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Mairs v. Mairs

April 16, 2009


The opinion of the court was delivered by: Kavanagh, J.

Published by New York State Law Reporting Bureau pursuant to Judiciary Law § 431.

This opinion is uncorrected and subject to revision before publication in the Official Reports.

Calendar Date: January 9, 2009

Before: Mercure, J.P., Lahtinen, Malone Jr. and Kavanagh, JJ.


Appeal from a judgment of the Supreme Court (Hall, J.), entered January 3, 2008 in Saratoga County, ordering, among other things, equitable distribution of the parties' marital property, upon a decision of the court.

The parties were married in 1981 and have seven children. Plaintiff (hereinafter the husband) is an ophthalmologist with his own private practice while defendant (hereinafter the wife) is a tenured math professor employed at the Community College of Philadelphia. In 2002, the husband commenced this action for divorce and, prior to trial, the parties reached a partial stipulation resolving some, but not all, of the issues that divided them. Among those that remain were the degree to which the wife should share in the husband's medical practice and medical license, the amount and duration of maintenance, the value of each party's educational degree, as well as the husband's medical license, and the amount to be paid by the parties for the support of their children. The wife also sought payment by the husband of the fees charged by her counsel and the expert witness, as well as an order extending the husband's obligation to share in the payment of the children's numerous extracurricular activities. After a three-day trial, Supreme Court issued a judgment that, among other things, granted the husband a divorce and ordered him to pay the wife 15% of the value of his medical license and medical practice*fn1. It also directed the husband to pay $400 per week in maintenance to the wife for seven years, child support in the amount of $1,260 per week, $18,000 of the wife's counsel's fees, 50% of the expert witness fees, and a portion of the college expenses incurred by the parties' eldest child. Finally, it required the husband, as a guarantee against his obligations under the judgment, to maintain a $200,000 life insurance policy with the wife listed as the primary beneficiary. The wife now appeals.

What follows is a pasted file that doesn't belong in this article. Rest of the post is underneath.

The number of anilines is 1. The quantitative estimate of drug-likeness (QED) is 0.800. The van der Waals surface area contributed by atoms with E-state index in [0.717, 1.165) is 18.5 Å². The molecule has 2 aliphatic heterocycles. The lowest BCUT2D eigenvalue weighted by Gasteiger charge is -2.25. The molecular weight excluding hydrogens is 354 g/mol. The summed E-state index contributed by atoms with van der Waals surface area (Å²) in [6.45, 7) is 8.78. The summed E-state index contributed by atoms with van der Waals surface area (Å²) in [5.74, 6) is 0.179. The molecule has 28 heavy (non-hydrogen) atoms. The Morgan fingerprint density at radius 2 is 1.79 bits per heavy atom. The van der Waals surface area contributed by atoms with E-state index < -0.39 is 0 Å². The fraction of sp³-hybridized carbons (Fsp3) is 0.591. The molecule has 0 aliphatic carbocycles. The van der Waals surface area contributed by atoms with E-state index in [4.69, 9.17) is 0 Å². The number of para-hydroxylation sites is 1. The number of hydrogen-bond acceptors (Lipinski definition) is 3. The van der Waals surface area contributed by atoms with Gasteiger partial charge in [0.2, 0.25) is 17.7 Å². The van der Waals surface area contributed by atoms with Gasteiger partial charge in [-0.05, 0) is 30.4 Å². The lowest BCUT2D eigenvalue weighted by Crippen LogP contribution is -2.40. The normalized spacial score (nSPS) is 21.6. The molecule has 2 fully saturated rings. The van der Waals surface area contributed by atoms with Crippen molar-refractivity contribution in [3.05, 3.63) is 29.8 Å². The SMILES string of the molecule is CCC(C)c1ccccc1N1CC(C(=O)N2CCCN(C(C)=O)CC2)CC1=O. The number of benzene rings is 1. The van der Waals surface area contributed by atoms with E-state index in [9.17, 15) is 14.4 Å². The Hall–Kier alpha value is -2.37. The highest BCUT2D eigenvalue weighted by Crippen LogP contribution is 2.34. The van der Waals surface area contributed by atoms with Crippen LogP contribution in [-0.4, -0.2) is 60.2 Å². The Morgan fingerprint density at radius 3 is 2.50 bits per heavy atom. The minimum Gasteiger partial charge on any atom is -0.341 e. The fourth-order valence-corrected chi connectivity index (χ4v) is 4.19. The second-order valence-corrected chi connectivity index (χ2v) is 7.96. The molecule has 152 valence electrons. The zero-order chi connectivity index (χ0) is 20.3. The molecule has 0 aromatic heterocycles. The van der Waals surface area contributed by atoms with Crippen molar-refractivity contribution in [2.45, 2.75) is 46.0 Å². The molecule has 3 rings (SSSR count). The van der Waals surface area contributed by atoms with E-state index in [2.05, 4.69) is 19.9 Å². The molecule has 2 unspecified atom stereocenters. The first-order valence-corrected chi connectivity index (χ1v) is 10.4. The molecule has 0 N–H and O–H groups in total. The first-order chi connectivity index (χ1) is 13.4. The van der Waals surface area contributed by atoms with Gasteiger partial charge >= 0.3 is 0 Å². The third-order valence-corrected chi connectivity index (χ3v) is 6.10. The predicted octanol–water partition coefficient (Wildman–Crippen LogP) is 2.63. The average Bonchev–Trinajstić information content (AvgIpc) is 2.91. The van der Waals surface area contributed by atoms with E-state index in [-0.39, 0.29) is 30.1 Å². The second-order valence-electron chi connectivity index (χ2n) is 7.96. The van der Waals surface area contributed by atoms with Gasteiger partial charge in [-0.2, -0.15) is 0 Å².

The wife takes issue with almost every aspect of Supreme Court's decision and, in particular, claims that in its judgment the court failed to fully take into account the sacrifices and contributions she made during the parties 20-year marriage that, in her view, served to provide the husband with an opportunity to obtain his medical license and develop a thriving medical practice. The husband, while acknowledging that his medical license and practice are, to a degree, marital assets, claims that each was acquired as the direct result of his individual efforts and that his wife had little to do with his having obtained them.